“It’s been an honor to get to support and love our students over the years,” Gail Hudson says. She retires in mid-June from her post as dean of counseling.
There’s no doubt that Gail Faulkner Hudson is looking forward to her next chapter. In mid-June, when she leaves her Royall Center office for the last time, she plans to spend long, “uninterrupted” stretches of time at Kure Beach, to read books on her back porch beside a cooling fan, volunteer with a few nonprofits, travel, and spend more time playing with her grandchildren.
Yet if you ask Hudson about her upcoming retirement, she may let a few tears slip. “It’s the students,” she says. “It’s so important that someone unconditionally loves these students.”
As dean of counseling, Hudson has been nudging NCSSM students on college choices, teaching them time management skills, counseling them through anxieties and crises, helping them navigate conflicts, supporting and loving them since 1988. In the last decade or so, she and her counseling team have worked to help students control their skyrocketing stress levels. “It’s indicative of our world, the increased competition, the financial stressors to get scholarships, their wish to please their families. Our kids are striving to be perfect, when really all they need to be is themselves,” she says.
While student stress has grown, so has our community’s acceptance of diversity, Hudson says. She used to get more angry phone calls from parents about their children dating a boy or girl of a different ethnicity or life style. “Thankfully, that’s gotten better,” she says, “in all realms of diversity. It feels like students can be themselves.” And more students ask for help when they need it. “They used to think they had to squelch their problems. Now they seem to understand it’s all a process of growth, and they do a wonderful job accepting help from each other.”
“Gail has had such an important impact on NCSSM in her 27 years of service to the school,” says Chancellor Todd Roberts. “She has truly dedicated her time, talent, and heart to our school. Gail has been instrumental in helping create a living and learning environment that is supportive of students, allowing them to grow academically, as well as socially and emotionally. The positive impact she has had on students and the NCSSM community is immeasurable.”
Her two daughters grew up with their mother’s job. Cressent Hudson Pressly, now a family practitioner in Winston-Salem, graduated from NCSSM in 1991. Katie Hudson Collini is director of finance and human resources at Carolina Friends School, a job she took in 2012 after working as the internal auditor at NCSSM.
After three decades in a demanding job, Hudson doesn’t see herself lounging with her feet up most days in retirement. She is president of the board of the Durham Literacy Center, which empowers Durham County residents to improve their lives through stronger literacy skills. The nonprofit runs a program specifically for men imprisoned in the county jail to work toward earning their GED; she’d like to create a similar program for imprisoned women. And then there’s the grandchildren, “my seven distractions.” They range in age from toddler to nine; she’s enjoying developing relationships with each of them.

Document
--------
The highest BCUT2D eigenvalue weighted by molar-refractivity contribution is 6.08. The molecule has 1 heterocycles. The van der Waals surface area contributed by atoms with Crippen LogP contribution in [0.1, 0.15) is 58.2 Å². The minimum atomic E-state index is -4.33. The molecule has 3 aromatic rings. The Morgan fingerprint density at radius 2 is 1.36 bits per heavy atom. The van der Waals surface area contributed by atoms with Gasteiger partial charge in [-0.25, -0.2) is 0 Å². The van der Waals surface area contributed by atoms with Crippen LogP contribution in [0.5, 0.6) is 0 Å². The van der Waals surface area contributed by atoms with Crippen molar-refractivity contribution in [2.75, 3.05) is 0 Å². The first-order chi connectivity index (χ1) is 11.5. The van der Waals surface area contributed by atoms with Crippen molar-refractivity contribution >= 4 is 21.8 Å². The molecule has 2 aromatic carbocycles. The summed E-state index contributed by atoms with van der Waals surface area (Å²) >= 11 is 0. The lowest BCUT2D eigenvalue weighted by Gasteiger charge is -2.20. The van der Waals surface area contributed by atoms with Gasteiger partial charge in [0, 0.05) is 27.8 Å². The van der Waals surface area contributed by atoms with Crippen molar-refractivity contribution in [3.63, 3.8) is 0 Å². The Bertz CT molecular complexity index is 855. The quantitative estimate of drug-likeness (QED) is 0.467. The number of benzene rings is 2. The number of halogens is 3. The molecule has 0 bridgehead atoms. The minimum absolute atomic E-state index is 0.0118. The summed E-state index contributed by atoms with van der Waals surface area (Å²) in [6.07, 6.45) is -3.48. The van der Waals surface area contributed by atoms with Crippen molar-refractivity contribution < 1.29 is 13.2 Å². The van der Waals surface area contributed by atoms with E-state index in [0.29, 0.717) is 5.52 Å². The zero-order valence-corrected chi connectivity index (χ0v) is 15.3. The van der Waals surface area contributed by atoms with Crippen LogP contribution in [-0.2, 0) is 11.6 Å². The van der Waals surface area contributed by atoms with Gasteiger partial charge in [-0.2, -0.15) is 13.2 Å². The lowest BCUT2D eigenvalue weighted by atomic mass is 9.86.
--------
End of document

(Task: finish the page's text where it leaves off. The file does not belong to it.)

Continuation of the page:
Gail Hudson’s “seven distractions,” spread between Durham and Winston-Salem and ranging in age from one to eight.
It took a health crisis three years ago to make Hudson realize she was ready to retire. Diagnosed with a brain tumor, she was facing a risky 10-hour surgery at UNC Hospital when the anesthesiologist in the pre-op room looked at her and said, “Gail?” She turned out to be a former student from two decades earlier, someone Hudson had helped and felt close to. The connection lifted her spirits, only to have an audiologist — the tumor was close to an acoustic nerve, threatening her hearing — introduce herself and also happen to be an alumna. Then, just before she entered surgery, a third alumna friend came up and kissed her cheek. She was a pediatric anesthesiologist, she explained, but when she saw Hudson’s name on the schedule for surgery, she asked the neurosurgeons if she could be in the operating room with her, holding her hand.
“I felt like I was being held, like I was lifted up,” Hudson remembers. “It was like my years of giving to these students were coming back to me. Here were three young professional women who had grown up on our campus, and they had such heart. I was thankful to have played a little part in shaping their lives.
“What I always treasure about our students are their hearts and souls. Those three women weren’t in that room only because they were bright and intelligent. They were in there because they had heart.”
Each day following the surgery Hudson was visited by former NCSSM students who heard she was in the hospital: nurses, physical therapists, hospital administrators, financial managers, social workers, physicians, “on and on and on.”
“I had this feeling then that, OK, it’s come full cycle, these students are taking care of the world, I can let go,” she says.
Hudson says she will miss the staff, students, and parents terribly, but knows she’s leaving students in good hands with the counseling team, including counselor Lori Hackney, who is stepping into the dean’s role. “They’re a pretty remarkable group,” she says, “just stellar, skilled individuals who love the students as much as I do.”